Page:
Artist: Dulce Soledad Ibarra
Exhibition: Manos de Oro
Media: Installation, Mixed-Media
Gallery: CSULB School of Art, Gatov Gallery East
Instagram: no professional Instagram
About the Artist
Dulce Soledad Ibarra is an undergraduate student at CSULB’ School of Art. She is working towards her BFA through the school’s Sculpture Program. Growing up Ibarra did not really aim at focusing on school. Although she went to a community college for a while, she did not plan on furthering her education. But her love for the art field persuaded her into applying to CSULB. Currently, Ibarra is fortunate enough to work at a museum of art and become well versed in that area of the art business. Having this job inspired her to hopefully one day own her own gallery in which adults and kids alike work to express themselves and display the art that they have created.
Ibarra’s exhibition “Manos De Oro” is composed of a variety of installations as well as a videography. The installations consisted of a variety of gardening tools, including a lawn mower, shovel, hoe, and others. All of these gardening tools were accented with gold. There were also some installations of artificial grass on which a variety of tools were placed upon. At the furthest end of the gallery, a video was playing of Ibarra’s father gardening and landscaping. A soft melancholic Latin song was playing in the background. Next to the video wall, burlap sacks contained fresh-cut tree branches which gave the gallery room a very fresh garden smell.
As a daughter of immigrant parent’s, Ibarra displays the work and sacrifices that go into immigrant landscape labor. The gold that accents the gardening tools signifies the value of the work that is being put in by the workers. Although the work that goes into landscaping is often overlooked, it is tough labor that is often done by an individual who is not in the spotlight in society. Ibarra states that her father, who is a gardener, has “hands made of gold”. This is why the tools are plated with the gold material because the hands of her father touch them and produce work that should be taken pride of. Interestingly, Ibarra mentioned that the gold also has a very personal meaning. Both Ibarra and her father are allergic to gold jewelry, which could signify the unattainability of that kind of riches. But nevertheless, Ibarra considers her family and herself rich in pride, work, culture, and love.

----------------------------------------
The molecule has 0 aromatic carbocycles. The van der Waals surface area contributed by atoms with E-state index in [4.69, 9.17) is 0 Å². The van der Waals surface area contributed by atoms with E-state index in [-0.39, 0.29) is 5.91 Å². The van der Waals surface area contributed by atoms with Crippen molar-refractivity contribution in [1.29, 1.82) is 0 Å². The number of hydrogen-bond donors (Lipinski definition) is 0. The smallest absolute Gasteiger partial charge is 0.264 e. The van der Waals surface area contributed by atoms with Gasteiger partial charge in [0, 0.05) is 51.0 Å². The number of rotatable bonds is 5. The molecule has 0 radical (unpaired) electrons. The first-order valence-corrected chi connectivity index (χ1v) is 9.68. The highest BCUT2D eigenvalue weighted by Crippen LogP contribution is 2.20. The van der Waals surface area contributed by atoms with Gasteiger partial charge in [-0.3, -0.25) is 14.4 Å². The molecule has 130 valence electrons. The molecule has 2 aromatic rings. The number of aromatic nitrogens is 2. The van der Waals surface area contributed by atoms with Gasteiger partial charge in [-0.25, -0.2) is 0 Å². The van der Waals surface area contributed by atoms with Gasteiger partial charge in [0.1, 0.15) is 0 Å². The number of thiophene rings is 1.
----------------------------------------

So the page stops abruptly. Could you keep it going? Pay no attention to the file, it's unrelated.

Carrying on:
As I was walking into the gallery, instantly I felt a great melancholy wash over me. The latin song playing reminded me of old childhood memories and stirred many feelings. I instantly knew the message that Ibarra was trying to convey through her exhibition. I personally think that that talks wonders of her exhibition. It evoked emotions the moment that I walked in. I, myself coming from Mexican immigrant parents, know first hand the struggle that my parents have had trying to provide the absolute best for my brother and myself. They took countless jobs, some harder than others, and worked countless hours. And that gold. Gold is simply the hard work and sacrifice that people put into their work, whether laborious or not. To be hardworking and prideful in your work gives you “hands of gold”. The display of the gold-accented garden tools really made me think about how often these tools are overlooked, along with the human behind them. Most often these people are sacrificing time, family and more in order to provide the best opportunities for themselves and their loved ones. In just a couple of minutes this display managed to make me feel a whole spectrum of feelings, but most importantly reminded me that everyone and every job is valuable beyond words.